- England news
Fame is the spur, not statistics - Swann
Graeme Swann, the most successful spinner in England Test history and a driving force behind their recent Test series win in India, has said that it is his sense of winning a place in cricket history, rather than setting new statistical standards, which gives him the most satisfaction in playing the game.
In an ebullient and revealing interview with Alison Mitchell, Swann says: "I am more interested in history than stats, if that makes sense. People who play the game with a desperation to average 40 or desperate to score a hundred against each team, things like that, personally I feel it is a selfish way to go about it.
"I love the fact that if your name is known and you are remembered in cricket history then statistics go out of the window. Nobody can tell you anyone's average, apart from Don Bradman's because that was exceptional."
Swann jokes that his ability to surpass Jim Laker as England's most successful spinner in history has something in common with Dynamo Magician, the 30-year-old Bradford-born magician, Steven Frayne, who sprung to fame when he walked across the River Thames in front of the Houses of Parliament two years ago.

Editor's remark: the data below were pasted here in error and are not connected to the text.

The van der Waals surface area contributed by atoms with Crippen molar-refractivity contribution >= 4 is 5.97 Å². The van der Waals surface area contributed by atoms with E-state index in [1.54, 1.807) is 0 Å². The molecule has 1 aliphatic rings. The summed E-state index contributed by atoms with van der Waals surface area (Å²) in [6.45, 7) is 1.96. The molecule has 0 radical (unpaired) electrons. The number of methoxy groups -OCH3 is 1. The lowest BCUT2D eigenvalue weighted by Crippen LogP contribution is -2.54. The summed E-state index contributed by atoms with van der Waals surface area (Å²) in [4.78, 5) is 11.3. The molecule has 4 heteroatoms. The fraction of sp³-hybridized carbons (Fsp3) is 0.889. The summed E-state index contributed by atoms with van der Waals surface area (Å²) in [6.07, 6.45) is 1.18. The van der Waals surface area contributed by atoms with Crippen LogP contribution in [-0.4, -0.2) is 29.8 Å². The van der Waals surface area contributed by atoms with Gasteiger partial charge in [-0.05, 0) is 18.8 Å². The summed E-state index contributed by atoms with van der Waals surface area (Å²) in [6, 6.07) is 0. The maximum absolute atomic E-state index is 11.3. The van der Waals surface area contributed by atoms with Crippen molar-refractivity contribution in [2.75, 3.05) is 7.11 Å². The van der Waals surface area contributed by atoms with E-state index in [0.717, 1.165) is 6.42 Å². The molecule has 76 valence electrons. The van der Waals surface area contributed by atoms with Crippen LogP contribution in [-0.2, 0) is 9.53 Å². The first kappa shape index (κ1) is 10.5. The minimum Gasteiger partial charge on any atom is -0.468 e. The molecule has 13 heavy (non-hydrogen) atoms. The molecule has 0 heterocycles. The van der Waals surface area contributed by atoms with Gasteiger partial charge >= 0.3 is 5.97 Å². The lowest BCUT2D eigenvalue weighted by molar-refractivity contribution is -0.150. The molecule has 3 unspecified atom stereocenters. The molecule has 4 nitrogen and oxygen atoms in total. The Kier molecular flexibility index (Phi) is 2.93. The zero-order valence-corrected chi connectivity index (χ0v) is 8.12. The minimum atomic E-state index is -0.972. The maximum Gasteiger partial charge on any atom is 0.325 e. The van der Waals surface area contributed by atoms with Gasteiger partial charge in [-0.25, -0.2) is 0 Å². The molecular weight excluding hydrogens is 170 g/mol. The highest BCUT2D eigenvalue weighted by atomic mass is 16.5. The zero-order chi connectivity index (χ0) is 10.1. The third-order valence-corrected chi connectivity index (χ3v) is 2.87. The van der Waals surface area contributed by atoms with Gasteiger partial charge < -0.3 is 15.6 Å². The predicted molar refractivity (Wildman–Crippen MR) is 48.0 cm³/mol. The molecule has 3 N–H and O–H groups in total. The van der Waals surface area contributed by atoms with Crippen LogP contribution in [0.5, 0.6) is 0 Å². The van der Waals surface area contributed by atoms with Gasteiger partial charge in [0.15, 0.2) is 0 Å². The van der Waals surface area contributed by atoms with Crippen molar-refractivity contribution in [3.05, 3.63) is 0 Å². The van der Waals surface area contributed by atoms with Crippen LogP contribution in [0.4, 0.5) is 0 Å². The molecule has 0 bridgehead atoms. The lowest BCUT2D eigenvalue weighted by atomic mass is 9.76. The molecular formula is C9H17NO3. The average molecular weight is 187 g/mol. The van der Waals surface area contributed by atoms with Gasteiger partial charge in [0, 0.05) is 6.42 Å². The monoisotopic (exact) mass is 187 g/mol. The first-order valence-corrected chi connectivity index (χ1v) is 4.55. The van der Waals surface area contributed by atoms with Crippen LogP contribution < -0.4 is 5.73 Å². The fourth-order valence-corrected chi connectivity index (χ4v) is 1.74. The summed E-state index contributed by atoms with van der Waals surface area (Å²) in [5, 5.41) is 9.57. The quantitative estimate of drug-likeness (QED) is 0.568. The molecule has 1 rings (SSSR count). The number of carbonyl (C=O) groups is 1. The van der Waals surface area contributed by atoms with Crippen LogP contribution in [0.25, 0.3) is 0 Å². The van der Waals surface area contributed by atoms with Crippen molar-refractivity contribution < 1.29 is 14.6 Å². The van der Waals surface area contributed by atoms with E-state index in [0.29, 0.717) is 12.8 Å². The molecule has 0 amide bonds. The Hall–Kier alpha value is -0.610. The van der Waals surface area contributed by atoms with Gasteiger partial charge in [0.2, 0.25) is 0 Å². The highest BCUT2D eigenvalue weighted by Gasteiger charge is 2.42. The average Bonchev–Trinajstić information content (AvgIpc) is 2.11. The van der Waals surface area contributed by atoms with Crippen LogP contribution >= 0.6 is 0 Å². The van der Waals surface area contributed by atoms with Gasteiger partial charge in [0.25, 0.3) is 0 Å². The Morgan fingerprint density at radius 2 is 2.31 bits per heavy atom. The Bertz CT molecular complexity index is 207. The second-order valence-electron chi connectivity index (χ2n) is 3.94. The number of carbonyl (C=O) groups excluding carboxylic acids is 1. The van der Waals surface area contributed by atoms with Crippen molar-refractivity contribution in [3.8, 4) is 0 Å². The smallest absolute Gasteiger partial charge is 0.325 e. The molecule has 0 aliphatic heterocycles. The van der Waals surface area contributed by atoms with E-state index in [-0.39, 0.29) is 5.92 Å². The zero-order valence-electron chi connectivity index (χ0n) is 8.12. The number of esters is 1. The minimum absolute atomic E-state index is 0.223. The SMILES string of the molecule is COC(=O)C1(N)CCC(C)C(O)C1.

"It is a lot of smoke and mirrors," he said. "Everybody thinks if you are not a mystery spinner you can't take wickets, but if you look at most wickets taken in the world the ball doesn't do anything ridiculous. There might be one in 10. The batsmen just get themselves out. It's like a game of chess when you are bowling. You just try to win as many battles as you can."
Swann's ability to handle the pressure of Test cricket, he believes, also plays a part. "I can bowl at a guy in a county game and freed up from the pressure they are suddenly the best player in the world. If you are not fazed by the pressure it plays into your hands.
"I am quite subdued when I bowl. I don't say anything to the batsman. I don't try to whip up a storm of excitement around the bat. But I hope they think I am working to a plan."
Swann does become more passionate, though, when errors are made in the field off his bowling, something he often promises to control but suspects he never quite will. "It's not so much dropped catches I get angry about," he said. "I get exasperated if a catch is dropped. I get angry if players aren't watching or are in the wrong place. Bowlers mess up in the field because they are not as athletic but batsmen don't concentrate."
Swann spends most of his time at slip, where conversation with England's Test and one-day captain, Alastair Cook, often strays into farming territory. "Me and Matty Prior reckon we could have our own lambing season with all he has told us about putting his hand up sheep's bottoms," Swann said.